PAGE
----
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Old 05-10-2017, 03:45 PM   #76
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Originally Posted by Jason in TX View Post
How about making an iron master cylinder with stainless sleeve that is like a 1940 ford 3 bolt pattern, but has dual reservoir for front and rear brakes and provision for the stock brake light switch on the back. That would be great! I wish that existed.
67 Econoline-ish?
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Old 05-10-2017, 03:52 PM   #77
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I would love to have the functionality of the dual master cylinder

(this)


with the mounting flange of this




Without having to use this adapter




Maybe the casting could look like this, but have two plugs on the top and two outlets on the side, and brake switch outlet on the back.






This is Econoline

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Old 05-10-2017, 04:18 PM   #78
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I would love to have the functionality of the dual master cylinder

(this)


with the mounting flange of this




Without having to use this adapter




Maybe the casting could look like this, but have two plugs on the top and two outlets on the side, and brake switch outlet on the back.






This is Econoline

The cost of development means quite a few need to be sold. Tooling for something like that would be a couple thousand, then it needs to be machined, requiring fixturing and programming. Maybe another couple thousand. Then there are the internals and what-nots. I'm not sure what master cylinders cost, but a new one would need to be competitively priced, I would think. Doable, but can enough be sold to make it worth doing? I have no idea.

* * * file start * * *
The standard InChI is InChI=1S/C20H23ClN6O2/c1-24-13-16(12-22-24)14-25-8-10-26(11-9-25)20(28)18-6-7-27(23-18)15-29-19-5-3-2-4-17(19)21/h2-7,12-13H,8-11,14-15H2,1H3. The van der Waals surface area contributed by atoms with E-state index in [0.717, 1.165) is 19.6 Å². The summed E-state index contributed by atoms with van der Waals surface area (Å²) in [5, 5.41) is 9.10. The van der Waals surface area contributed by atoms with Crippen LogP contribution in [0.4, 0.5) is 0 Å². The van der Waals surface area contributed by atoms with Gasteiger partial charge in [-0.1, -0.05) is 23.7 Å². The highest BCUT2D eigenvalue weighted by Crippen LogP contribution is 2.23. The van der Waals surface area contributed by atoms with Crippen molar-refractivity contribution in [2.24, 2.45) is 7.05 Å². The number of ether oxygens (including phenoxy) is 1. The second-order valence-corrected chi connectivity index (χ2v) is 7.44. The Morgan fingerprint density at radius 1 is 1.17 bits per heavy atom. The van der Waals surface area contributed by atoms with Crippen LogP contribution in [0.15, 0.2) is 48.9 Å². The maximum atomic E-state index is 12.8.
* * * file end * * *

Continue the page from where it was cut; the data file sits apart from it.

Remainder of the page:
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Old 05-10-2017, 04:22 PM   #79
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^^ long one of my wishes too, with residual valves built in, a pressure switch tapping and a 1-1/16" bore. Ports for 1/4" lines straight in would be good too.

I think we just went off on a tangent.

I like the idea of a new block, though, Tod. I'm afraid I'd never be in the market for one, though.

With so little background info in the original post it is easy to see why some did not take it seriously. Kudos, though, you have the experience to pull this one off.

Mart.
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Old 05-10-2017, 05:35 PM   #80
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Master cylinders are kind of off topic except for the form of manufacture. Dual masters have to have two separate pressure chambers along with the dual reservoirs. Just like anything else, when you modify a casting design, everything grows. It might just be easier to find the best dual master available and settle for that. As long as my E-brake works good, I don't worry much about having a single chamber master cylinder. I owned a lot of cars before I finally had one set up that way and I never had any troubles with them.